59 Today, French micro-simulation models are primarily concerned with the social levies and benefits affecting households. Should we go further? In fact, any reform, any economic policy instrument has distributional effects on the population. It would be paradoxical if certain instruments that are potentially important from the point of view of inequality were to escape micro-simulation. What about corporate taxation and its impact on employment and wages? How should we deal with public expenditure policies whose objective is resolutely redistributive –such as, for example, the doubling of primary classes in priority education zones?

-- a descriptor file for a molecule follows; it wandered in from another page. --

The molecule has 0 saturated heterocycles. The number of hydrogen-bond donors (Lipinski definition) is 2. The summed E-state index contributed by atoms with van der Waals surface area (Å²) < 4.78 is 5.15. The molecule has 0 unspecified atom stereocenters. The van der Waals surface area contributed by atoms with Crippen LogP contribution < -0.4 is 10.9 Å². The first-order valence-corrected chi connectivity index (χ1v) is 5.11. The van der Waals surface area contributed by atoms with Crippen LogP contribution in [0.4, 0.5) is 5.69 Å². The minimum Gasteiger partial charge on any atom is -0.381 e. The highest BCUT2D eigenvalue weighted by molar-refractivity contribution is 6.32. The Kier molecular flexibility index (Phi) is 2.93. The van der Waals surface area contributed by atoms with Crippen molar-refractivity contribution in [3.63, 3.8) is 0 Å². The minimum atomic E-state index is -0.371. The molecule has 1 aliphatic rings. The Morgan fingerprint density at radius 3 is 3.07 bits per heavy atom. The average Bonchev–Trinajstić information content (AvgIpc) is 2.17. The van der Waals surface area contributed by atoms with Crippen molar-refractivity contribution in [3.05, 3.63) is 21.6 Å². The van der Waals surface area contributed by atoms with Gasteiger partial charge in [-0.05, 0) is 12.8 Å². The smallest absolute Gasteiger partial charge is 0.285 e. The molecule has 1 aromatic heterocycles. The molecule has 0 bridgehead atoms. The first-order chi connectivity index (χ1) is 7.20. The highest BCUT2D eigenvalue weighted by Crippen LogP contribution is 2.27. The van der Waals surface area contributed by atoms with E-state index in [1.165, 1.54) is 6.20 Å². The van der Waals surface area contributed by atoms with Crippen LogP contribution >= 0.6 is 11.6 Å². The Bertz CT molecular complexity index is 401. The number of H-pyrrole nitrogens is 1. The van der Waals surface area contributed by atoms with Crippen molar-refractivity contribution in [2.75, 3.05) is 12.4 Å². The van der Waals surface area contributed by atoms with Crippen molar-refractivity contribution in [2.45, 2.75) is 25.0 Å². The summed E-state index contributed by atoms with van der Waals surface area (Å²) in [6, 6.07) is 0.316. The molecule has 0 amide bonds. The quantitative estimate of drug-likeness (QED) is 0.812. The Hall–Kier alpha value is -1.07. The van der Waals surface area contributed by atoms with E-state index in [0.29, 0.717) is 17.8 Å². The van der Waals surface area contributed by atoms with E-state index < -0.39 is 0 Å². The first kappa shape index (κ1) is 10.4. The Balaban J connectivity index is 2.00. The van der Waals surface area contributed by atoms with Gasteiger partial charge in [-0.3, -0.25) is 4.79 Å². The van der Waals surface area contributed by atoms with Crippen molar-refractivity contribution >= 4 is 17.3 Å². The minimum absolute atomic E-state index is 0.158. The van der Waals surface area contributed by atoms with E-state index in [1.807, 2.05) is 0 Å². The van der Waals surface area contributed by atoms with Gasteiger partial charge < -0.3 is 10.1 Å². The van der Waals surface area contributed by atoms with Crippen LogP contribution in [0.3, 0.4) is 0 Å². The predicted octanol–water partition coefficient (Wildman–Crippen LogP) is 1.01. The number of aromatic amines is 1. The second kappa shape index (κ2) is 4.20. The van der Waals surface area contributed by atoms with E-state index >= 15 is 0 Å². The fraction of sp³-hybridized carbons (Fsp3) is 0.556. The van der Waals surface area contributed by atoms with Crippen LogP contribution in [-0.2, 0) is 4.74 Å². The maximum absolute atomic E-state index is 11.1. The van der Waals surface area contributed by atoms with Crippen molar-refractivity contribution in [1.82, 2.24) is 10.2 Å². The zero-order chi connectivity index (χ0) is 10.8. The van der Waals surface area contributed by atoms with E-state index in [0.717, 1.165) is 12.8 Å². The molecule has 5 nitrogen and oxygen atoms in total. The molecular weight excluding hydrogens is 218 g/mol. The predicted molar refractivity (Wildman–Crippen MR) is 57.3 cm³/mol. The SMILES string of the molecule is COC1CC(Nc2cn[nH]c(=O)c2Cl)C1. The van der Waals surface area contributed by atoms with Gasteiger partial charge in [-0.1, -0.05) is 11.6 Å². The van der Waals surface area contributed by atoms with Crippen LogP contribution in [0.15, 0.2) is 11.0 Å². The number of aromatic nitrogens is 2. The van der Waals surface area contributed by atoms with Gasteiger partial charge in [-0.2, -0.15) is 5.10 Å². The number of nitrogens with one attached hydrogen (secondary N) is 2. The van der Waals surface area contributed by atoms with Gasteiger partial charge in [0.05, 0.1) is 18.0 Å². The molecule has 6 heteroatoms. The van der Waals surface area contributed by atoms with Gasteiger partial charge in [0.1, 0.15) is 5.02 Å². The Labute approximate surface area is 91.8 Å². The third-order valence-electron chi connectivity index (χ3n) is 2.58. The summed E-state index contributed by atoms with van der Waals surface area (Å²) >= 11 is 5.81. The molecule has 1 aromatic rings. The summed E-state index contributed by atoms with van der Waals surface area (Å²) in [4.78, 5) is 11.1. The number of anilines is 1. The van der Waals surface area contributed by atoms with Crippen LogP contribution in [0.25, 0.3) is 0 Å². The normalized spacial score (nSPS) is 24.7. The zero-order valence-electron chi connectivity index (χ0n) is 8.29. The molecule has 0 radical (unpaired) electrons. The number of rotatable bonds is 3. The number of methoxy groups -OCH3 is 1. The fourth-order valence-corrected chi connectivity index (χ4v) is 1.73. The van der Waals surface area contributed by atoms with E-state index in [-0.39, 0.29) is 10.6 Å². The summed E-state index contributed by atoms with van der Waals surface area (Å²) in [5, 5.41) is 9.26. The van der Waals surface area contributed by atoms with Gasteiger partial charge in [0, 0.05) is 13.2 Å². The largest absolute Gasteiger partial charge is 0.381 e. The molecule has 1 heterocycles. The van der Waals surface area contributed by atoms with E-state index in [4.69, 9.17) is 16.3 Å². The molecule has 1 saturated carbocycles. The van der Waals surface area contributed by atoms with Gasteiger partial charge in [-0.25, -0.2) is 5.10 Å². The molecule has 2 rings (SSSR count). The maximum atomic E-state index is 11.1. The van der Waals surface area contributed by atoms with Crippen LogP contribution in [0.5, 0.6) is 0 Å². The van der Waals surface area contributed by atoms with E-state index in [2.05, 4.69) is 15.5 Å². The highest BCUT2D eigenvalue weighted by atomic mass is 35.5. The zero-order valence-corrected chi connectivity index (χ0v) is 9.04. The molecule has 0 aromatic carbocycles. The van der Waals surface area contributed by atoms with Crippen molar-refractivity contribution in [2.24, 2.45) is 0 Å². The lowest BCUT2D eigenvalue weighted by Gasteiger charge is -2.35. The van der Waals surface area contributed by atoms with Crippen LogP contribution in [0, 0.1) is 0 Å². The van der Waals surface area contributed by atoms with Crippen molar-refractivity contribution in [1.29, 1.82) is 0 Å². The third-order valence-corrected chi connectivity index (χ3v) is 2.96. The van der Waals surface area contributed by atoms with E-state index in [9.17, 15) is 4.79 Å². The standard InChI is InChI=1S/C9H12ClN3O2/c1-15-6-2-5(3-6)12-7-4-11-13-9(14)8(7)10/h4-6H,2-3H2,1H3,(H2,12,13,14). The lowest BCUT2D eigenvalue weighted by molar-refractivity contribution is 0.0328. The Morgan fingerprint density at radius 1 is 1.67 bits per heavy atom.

60 Technically, it is always possible to measure the mechanical impact of these policies as long as the beneficiaries can be accurately identified. The main problem, however, is that for many policies, the mechanical impact is often very different from the true economic impact, which requires taking into account behavioral responses and looping effects. Hence the importance of modeling to determine how these policies impact households through their primary income, including employment, and their purchasing power through the price system. This can be done, for example, through general equilibrium macroeconomic modeling. Some experience has been gained in the literature with so-called “macro-micro” models that merge micro-simulation with macroeconomic models.  It should also be noted that the expected effects of these policies are often delayed in time. In the case of the doubling of primary classes, for example, the real impact of this educational expenditure is the long-term impact on the wages of the pupils concerned. The conceptual and statistical extension required for the static micro-simulation model is therefore considerable.